A few weeks later, stepping off a ferry on the tiny island of Shapinsay in the Orkneys, my father and I returned to the place where our ancestor, John Gillen Heddle, had left in 1857. He was seventeen, illiterate, probably illegitimate and very poor. He must also have been incredibly brave and unbelievably enterprising to take the opportunity he was offered: to migrate to the relatively new colony of South Australia, with a one-way fare provided by the South Australia Company. He had probably never seen a map, probably had no idea that he was travelling about as far away from his home as it is possible to go. He would certainly have known that he would never see or hear from his mother and sister again.

My ancestor John shows up on this census aged eight and already working as a servant.

As we walked around Shapinsay my mum and husband rhapsodised about how beautiful it was, how they would love to live here, how totally idyllic the landscape was. Dad and I stayed quiet, but at some point we looked at one another and realised we were clearly thinking the same thing – we just wanted to escape.

Shapinsay.

That tiny island off the top of the world was very nearly a beautiful, idyllic prison for our family, but the determination of one young man changed everything. He escaped, we escaped, thank anything!

The main town on Shapinsay. Utterly beautiful, but a little on the quiet side.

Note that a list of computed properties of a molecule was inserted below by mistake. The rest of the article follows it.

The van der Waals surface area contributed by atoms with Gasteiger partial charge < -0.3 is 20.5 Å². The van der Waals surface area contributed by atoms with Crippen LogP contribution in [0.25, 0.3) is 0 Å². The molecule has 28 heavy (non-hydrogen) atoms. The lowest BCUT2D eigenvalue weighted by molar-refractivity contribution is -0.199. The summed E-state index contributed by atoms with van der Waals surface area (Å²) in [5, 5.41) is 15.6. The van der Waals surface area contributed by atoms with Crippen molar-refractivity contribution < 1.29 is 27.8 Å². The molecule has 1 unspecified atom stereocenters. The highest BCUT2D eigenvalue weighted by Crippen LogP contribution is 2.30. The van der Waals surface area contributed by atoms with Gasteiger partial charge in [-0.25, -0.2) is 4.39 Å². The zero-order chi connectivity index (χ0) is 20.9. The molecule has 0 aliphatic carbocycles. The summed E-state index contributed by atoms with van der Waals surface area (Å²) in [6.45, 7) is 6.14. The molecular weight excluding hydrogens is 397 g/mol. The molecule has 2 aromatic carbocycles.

John Heddle’s story goes on to have an almost cinematically wonderful ending. On the long journey to Australia he became very ill, but he was cared for by a family also making the long trip south. The Tyley family, from Bristol, were of a different ilk to John. They were travelling to South Australia to buy land and expand their business. Their daughter Emily taught John to read and write while she nursed him. Emily and John married and had 14 children, while he worked as a groundsman and then supervisor of the parklands that still surround Adelaide’s city center.

Leaving the Orkneys, we travelled to other spots with family connections: Border towns where my Irving ancestors entertained themselves by stealing cattle from the English farmers over the border; Cornish tin-mines where the Trebilcock men scratched a living from mines that stretched out underneath the Atlantic Ocean. We even visited the austere street in Aberdeen where my paternal Grandfather grew up in a tiny overcrowded flat. He ended up in Australia after having illegally jumped ship in Fremantle in the 1930s, adding ‘Mc’ to the family name as part of his successful bid to avoid detection.

My family were all as poor as mud, but I couldn’t be more proud of them. Thanks to their desperation and initiative they left their homes and grasped the opportunity offered by migration to another country. The very privileged life I lead is a direct consequence of their actions and a visit to their homelands gave me a huge sense of gratefulness.

After a wonderful week in sunny, beautiful Barcelona Andrew and I got on to the night train that would take us back to Turin in Italy. On the way we were woken by the French border control twice – as we entered France and again as we crossed into Italy. A week later, watching the Italian news report on the stopped train, my thoughts returned to that young man escorted away from his dash for freedom. How lucky we are, whose families were able to take their chance at a new life in the new world.